Shipping company BISN spent over 1,000 pounds sterling on providing new bedding and recompensing travellers for lost effects and luggage. The Brisbane Courier reported on 28 July 1890 that when submitting claims, many passengers grossly over-estimated the value and extent of their possessions. This self-estimation of lost items and replacement expenses necessitated careful reassessment when expected compensation payments were not met, resulting in noisy dissension. It was observed that some voyagers appeared more prosperous and more appropriately clad when they arrived in Queensland than when, in heavy suiting, they had departed Britain. Already two Walsh girls from Ballydinan in County Clare had their case aired in a House of Commons Debate on 21 July 1890 to which Sir Michael Hicks Beach responded by referring them to British consular representatives for advice. [House of Commons debate, Vol. 347, cc 364-5364.]
Further discord was addressed in the Brisbane Courier on 9 August 1890 when several women, third class passengers, joined with others using Unmack and Fox solicitors to approach the Chief Secretary demanding an inquiry into their claims and making charges of cruelty and injustice against the Surgeon-Superintendent, Dr Thomas Hickling and Matron, Mrs. Tymons. Their heated submission failed. Once more in the Brisbane newspaper dated 16 August under the pen-name Dacca, a male passenger disputed the amount of clothing, rations and money distributed either at sea or in port, again naming Dr Hickling as taking charge of all cash and apparel donations contributed at each Queensland anchorage and then urging: ‘I trust, sir, that those who were kind enough to give the money for us will try and find out where it has gone to, and I as one of the losers beg to return my heartfelt thanks to those who gave anything towards our assistance’.
An official enquiry, conducted by the British Board of Trade on 10 August 1890, unconditionally exonerated Captain Stuart who had left written instructions when entrusting the vessel’s control to the chief officer when he retired for the night. The court suspended the officer’s master’s certificate for twelve months but agreed to issue him with credentials enabling him to work as a mate during the deferment.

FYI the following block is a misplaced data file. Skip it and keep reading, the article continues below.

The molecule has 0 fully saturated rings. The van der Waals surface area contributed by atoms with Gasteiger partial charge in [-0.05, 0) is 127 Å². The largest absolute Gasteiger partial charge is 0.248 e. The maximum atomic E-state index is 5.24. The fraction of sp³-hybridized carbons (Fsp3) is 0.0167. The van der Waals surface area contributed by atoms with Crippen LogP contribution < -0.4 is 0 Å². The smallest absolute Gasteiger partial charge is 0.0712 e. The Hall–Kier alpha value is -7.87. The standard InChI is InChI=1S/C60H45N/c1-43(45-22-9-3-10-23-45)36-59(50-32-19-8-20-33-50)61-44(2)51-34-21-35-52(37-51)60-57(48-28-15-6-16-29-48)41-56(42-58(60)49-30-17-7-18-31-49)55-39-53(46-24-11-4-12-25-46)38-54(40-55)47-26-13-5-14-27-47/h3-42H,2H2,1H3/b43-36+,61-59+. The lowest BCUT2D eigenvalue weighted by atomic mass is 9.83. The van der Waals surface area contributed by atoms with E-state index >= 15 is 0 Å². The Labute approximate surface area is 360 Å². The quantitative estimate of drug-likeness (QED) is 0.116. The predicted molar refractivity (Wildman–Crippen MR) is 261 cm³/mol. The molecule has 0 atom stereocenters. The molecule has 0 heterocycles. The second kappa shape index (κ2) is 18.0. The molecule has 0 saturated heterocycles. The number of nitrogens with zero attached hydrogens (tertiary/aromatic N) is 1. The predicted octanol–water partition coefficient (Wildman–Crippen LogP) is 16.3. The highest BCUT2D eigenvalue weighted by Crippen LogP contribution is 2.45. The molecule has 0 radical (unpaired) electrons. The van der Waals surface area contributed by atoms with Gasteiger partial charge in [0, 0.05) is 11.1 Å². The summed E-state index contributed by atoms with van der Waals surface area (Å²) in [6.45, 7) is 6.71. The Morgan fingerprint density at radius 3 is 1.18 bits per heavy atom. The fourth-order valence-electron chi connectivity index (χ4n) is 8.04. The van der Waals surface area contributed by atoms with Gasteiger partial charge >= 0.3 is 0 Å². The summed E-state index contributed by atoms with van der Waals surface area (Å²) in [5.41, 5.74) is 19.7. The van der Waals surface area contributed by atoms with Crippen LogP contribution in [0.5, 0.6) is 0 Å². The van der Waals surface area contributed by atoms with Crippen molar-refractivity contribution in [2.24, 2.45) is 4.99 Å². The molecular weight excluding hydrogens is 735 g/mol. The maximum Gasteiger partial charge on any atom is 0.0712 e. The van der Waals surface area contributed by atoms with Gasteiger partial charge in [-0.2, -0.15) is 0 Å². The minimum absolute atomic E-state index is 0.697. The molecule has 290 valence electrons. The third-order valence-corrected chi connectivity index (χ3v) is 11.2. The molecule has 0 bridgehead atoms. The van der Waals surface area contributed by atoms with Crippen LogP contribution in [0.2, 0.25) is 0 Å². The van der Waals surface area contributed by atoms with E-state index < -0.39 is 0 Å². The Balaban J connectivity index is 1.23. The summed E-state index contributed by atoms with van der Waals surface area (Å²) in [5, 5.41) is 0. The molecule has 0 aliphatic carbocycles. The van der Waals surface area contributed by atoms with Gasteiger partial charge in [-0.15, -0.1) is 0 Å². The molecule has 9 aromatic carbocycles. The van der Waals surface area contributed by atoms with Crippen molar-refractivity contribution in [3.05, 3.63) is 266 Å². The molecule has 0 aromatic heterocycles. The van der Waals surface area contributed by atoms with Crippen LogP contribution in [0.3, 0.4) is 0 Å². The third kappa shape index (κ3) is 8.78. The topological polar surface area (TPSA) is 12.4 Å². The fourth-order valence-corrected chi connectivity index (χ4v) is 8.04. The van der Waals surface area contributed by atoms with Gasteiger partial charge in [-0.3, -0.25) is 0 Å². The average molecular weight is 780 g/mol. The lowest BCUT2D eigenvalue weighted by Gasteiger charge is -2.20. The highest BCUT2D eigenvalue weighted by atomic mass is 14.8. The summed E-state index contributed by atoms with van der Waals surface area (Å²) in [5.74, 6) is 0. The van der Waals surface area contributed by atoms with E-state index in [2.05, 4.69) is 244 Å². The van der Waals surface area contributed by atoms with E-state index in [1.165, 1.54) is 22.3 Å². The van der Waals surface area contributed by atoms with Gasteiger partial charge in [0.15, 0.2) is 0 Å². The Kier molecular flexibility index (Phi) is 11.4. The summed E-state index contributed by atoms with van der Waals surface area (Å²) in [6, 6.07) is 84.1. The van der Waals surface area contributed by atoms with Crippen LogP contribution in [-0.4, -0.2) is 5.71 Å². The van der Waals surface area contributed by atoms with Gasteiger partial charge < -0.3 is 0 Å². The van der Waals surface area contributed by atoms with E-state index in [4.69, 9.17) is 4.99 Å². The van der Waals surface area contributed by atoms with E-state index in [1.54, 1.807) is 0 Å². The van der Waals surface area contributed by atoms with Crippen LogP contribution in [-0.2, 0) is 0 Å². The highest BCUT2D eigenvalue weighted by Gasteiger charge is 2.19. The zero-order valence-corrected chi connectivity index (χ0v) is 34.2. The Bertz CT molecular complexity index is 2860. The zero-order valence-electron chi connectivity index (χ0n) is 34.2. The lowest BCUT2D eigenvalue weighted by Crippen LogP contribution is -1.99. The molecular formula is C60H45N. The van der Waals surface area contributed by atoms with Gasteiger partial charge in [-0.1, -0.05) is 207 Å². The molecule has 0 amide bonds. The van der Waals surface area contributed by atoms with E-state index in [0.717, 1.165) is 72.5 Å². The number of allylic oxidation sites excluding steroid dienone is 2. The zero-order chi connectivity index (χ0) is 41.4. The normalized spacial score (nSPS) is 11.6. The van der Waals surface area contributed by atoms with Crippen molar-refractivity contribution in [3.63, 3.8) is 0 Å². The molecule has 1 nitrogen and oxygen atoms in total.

On 25 May 1890, Sarah, the wife of passenger William Russell and mother of one-year old Walter, while at Suez on the Palmacotta, was delivered of a female baby. The grateful parents named the new arrival Emily Sarah Palamcotta Russell. In due course the family arrived in Cairns as steerage passengers on the Taroba. All family historians would delight in a report and photograph which appeared in the Queenslander on 29 April 1911 on pages 27 and 29.
Prompted by a letter despatched by Mr William Russell, currently living at 160 St Augustine Road, Southsea, Hampshire, England to mark the 21st anniversary of the loss of the Dacca, Mr Russell had enclosed a photograph of his daughter writing that: “I feel certain that our old shipmates will be glad to know she has grown to be a fine young woman.” A photograph was to be placed in the saloon of the steamer after which she was named and another in BISN’s London office. Usefully he also noted that Palamcotta had an uncle, aunt and several cousins at Rockhampton, Mr Charles Lodge of the Railway Department and his family, plus an aunt and cousins at Charters Towers.
Few immigrant vessels failed to berth at their projected Queensland destinations, but at the time of this disaster, no doubt many recalled the very recent wreck of another sister ship, the Quetta in the Torres Strait in late February 1890 when returning to London after its thirteenth immigration voyage to Queensland. That tragedy claimed 100 of the 150 European passengers on board.
(Further reading: John C.H. Foley, The Quetta: Queensland’s Worst Disaster, Brisbane, Nairana Publications, 1990; for the Dacca newspaper reports as indicated above).